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Matthew Walker
Matthew Walker

A History Of Modern Africa: 1800 To The Present [REPACK] Download



A History of Modern Africa: 1800 to the Present, 3rd Edition is an excellent introduction to the subject for undergraduate students in relevant courses, and for general readers with interest in modern African history and current affairs.




A History of Modern Africa: 1800 to the Present download



Like the history of Africa, military history on the continent is often divided by region. North Africa was part of the Mediterranean cultures and was integral to the military history of classical antiquity, and East Africa has historically had various states which have often warred with some the world's most powerful. The military history of modern Africa may be divided into three broad time periods: pre-colonial, colonial, and post-colonial.[1]


An introductory course designed to provide students with the basic tools necessary to successfully compete for external grant funds. The focus of the course is public history grants, although the skills and knowledge presented will also benefit historians who propose professional development proposals on research and study plans.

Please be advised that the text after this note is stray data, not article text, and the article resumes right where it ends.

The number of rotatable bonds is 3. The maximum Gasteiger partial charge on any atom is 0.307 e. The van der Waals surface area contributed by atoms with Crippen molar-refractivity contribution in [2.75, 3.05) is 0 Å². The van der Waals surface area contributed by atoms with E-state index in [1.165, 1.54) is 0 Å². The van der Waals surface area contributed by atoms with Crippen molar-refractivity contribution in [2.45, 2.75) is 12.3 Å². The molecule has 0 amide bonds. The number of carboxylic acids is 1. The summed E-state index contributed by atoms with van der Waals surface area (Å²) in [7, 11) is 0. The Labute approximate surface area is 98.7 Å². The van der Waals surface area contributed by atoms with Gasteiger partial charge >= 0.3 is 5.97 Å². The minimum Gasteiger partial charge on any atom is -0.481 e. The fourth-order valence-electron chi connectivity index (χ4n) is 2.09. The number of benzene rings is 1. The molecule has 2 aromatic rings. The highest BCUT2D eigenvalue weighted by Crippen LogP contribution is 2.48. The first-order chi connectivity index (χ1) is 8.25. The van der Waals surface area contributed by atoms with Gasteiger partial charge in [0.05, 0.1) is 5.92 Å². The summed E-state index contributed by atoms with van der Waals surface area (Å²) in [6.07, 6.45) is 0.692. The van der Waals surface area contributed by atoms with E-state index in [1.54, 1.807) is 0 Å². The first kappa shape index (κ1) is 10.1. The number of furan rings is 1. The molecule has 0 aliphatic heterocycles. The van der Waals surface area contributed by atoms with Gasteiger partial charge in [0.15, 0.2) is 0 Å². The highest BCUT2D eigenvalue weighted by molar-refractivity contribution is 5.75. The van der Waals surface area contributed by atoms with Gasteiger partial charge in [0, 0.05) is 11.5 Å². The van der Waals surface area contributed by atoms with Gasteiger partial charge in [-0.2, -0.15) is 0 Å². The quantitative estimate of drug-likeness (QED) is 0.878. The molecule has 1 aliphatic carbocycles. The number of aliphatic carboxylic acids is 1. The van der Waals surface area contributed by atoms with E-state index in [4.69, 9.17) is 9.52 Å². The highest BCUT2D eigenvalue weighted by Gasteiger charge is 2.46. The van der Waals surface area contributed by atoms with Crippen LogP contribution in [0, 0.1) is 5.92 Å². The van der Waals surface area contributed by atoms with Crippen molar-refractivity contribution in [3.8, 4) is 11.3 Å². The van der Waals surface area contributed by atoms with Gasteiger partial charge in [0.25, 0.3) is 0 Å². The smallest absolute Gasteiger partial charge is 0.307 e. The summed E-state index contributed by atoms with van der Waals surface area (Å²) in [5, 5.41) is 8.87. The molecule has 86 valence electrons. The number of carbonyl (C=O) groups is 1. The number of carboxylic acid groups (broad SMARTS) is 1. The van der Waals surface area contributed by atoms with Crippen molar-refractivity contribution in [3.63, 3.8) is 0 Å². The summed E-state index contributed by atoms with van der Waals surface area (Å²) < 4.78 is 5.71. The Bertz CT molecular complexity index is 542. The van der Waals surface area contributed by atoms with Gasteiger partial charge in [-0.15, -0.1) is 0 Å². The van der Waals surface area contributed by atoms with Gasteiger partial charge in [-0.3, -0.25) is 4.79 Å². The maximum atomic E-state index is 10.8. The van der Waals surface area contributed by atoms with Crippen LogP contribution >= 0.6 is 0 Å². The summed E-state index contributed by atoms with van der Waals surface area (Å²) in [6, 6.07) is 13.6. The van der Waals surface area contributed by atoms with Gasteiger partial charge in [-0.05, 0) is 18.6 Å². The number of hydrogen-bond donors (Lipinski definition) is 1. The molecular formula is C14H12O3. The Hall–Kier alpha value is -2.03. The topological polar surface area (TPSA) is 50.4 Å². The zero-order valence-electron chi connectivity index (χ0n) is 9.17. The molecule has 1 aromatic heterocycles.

A study of the cultural and political history of Russia from the reign of Peter the Great to the present, emphasizing trends in the nineteenth century which culminated in the Bolshevik Revolution. Note: May not be repeated for credit as HIST 5463 or equivalent.


A treatment of African history since 1600, dealing with the development of African states in sub Saharan Africa up to present African nations. Note: May not be repeated for credit as HIST 5703 or equivalent.


The history and development of American regional and national culture from the early republic to the present. Topics include antebellum nationalism and regional cultures, slave and slaveholding culture, the rise of consumerism, popular and intellectual aesthetic and artistic development, and the evolution of American mass, commercial, and popular culture through the nineteenth and twentieth centuries.


This course examines the unique role and contribution of African Americans in the overall development of American history from the colonial era to the present. Topics include African societies; black colonial life; the institution of slavery, and African American responses to slavery; the free black community; African American cultural, political, and economic development; issues of assimilation, separatism, and African American responses to institutional racism; the Civil Rights Movement, and recent developments. Note: May not be repeated for credit as HIST 5123.